Kerry has blamed President George W. Bush for
soaring gas prices, faulting him for not putting
more pressure on OPEC and for being slow to pursue
energy independence. Bush has shot back in his
campaign ads, ridiculing Kerry's previous call
for a 50 cents hike in the federal tax on gas.
Kerry wants to invest more in advanced technologies,
such as fuel cells.
is pushing for more tax breaks and regulatory
waivers for domestic oil and gas drilling. Yet
in all this public debate, hardly anyone is talking
about what is probably the most important reason
behind the current runup in oil prices -- the
who recall the first OPEC oil shock in 1973 will
remember the central role played by the weak greenback.
In the period from 1971-73, the U.S. ceased being
able to maintain the Bretton Woods system of fixed
exchange rates, with a dollar pegged to gold at
$35 an ounce. Dollar devaluation ensued, followed
by floating exchange rates. For OPEC, this reduction
equaled a huge cut in revenue, because oil is
priced in dollars. Since OPEC is a cartel, it
has a fair amount of pricing power. Dismayed by
the lost income and irritated at Western support
for Israel in the 1973 Arab-Israeli war, the OPEC
nations decided, for the first time, to use that
power to extract a large oil price increase. The
U.S. economy suffered accordingly. FAST FORWARD
30 YEARS. The dollar has again lost a large part
of its value (over 40% against the euro since
2002, and more than 20% against the yen). For
oil-producing countries, this equals another enormous
revenue loss, and they are raising prices to make
it up. Indeed, if oil were priced in euros, OPEC's
revenue per barrel would not have taken a hit.
In addition, as in 1973, Arab nations are less
than thrilled with Washington's Middle East policies.
Once again, gasoline prices are soaring.
it fair to blame the cheap dollar on the Administration?
It is, and here's how the dots connect. First,
the Administration's tax and budget program hasn't
produced enough purchasing power for ordinary
people. Despite one month of good job growth,
median wages have not kept pace with inflation.
Consumer and business debt are high, and the economy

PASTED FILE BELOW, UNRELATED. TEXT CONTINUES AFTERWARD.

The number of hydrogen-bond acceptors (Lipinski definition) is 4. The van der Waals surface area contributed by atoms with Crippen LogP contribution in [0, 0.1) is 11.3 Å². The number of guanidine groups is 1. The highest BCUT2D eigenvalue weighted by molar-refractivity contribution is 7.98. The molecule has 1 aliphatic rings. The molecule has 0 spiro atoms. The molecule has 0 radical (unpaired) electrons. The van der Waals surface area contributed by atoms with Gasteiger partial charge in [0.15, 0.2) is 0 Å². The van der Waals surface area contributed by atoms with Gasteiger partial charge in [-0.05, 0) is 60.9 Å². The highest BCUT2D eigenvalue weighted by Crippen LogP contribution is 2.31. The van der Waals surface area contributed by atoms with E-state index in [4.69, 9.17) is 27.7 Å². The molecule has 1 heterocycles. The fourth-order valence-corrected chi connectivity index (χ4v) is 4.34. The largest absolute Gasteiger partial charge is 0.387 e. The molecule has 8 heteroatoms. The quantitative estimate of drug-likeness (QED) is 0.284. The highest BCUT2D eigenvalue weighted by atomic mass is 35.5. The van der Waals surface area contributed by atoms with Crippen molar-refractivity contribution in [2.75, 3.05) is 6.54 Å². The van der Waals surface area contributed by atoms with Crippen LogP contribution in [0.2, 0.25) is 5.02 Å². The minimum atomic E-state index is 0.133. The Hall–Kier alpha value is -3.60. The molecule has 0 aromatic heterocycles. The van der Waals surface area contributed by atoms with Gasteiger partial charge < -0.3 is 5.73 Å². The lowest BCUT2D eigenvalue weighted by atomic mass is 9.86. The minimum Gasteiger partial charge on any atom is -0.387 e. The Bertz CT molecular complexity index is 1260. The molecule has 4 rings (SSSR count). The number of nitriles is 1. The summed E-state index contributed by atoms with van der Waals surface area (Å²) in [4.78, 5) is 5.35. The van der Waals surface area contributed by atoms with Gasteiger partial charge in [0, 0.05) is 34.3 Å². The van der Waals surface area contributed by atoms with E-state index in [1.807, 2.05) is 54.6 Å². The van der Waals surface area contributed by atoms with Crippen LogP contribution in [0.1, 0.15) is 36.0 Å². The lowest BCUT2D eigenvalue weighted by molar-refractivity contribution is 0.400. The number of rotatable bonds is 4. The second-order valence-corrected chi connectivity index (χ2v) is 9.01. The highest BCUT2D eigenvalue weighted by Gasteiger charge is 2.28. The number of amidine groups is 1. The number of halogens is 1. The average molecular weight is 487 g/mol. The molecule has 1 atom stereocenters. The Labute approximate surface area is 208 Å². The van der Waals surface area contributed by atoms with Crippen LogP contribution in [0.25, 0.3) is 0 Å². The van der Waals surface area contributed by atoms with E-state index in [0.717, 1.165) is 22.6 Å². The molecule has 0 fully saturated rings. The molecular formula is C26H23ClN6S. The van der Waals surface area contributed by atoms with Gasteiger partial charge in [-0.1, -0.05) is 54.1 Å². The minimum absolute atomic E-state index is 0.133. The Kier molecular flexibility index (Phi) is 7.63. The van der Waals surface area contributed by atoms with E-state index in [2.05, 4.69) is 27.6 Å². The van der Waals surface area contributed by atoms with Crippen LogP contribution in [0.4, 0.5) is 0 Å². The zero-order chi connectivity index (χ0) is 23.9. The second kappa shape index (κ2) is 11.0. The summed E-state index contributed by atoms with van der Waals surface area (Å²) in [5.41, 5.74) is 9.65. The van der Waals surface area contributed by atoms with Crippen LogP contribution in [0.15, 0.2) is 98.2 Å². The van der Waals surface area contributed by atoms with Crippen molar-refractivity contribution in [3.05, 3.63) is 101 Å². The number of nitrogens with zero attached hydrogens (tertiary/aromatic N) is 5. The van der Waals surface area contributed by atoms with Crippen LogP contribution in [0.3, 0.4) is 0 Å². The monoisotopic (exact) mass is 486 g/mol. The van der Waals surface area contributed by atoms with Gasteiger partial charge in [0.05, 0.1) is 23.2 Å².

is not generating enough jobs and consumer buying
power. The economy also suffers from a chronic
trade imbalance that is increasingly structural.
With fiscal policy exhausted, the Federal Reserve
has had to come to the rescue with very cheap
money. Extremely low interest rates, of course,
yield a weaker dollar.
can be laid at the Administration's door for another
reason. Countries with irresponsible fiscal policies
find that their currencies lose respect in global
currency markets. As budget deficits have gone
skyward, confidence in the dollar has gone down.
Some foreign exporters, Toyota Motor Corp. (TM
) for instance, choose to absorb the exchange-rate
loss and take an earnings hit rather than lose
U.S. market share. Others, such as purveyors of
fine French wines, have raised dollar prices.
But the oil cartel is a special case that is able
to engineer its prices -- indeed, that's the definition
of a cartel. Gasoline, unlike French wine, is
a necessity with no near substitute. Most consumers
just absorb the increase because they have to
observers have contended that the high price reflects
refining bottlenecks or increased global demand.
Despite increasing demand from China, overall
oil consumption is projected to go up only about
2% this year. The main culprit is OPEC's manipulation
of the price of crude, most recently with a 4%
production reduction, which in turn reflects the
cheap dollar. March and April are months when
home heating costs decline and the expenses of
summer air conditioning and vacation travel have
not kicked in yet. Other things being equal, energy
prices should be enjoying a seasonal decline.
will this all play out politically? The connection
of soaring prices at the pumps to the cheap dollar,
the Bush tax reductions, and climbing budget deficits
may be obscure to the average voter. But it doesn't
matter if most voters miss it, since they tend
to judge incumbent Presidents by a visceral response:
Is the economy good or bad for me? High gas prices
are one more reflection of an economy that still
feels bad for millions of Americans. That can't
be good for President Bush.
Kuttner is co-editor of The American Prospect
and author of Everything for Sale.
Posted: April 14, 2004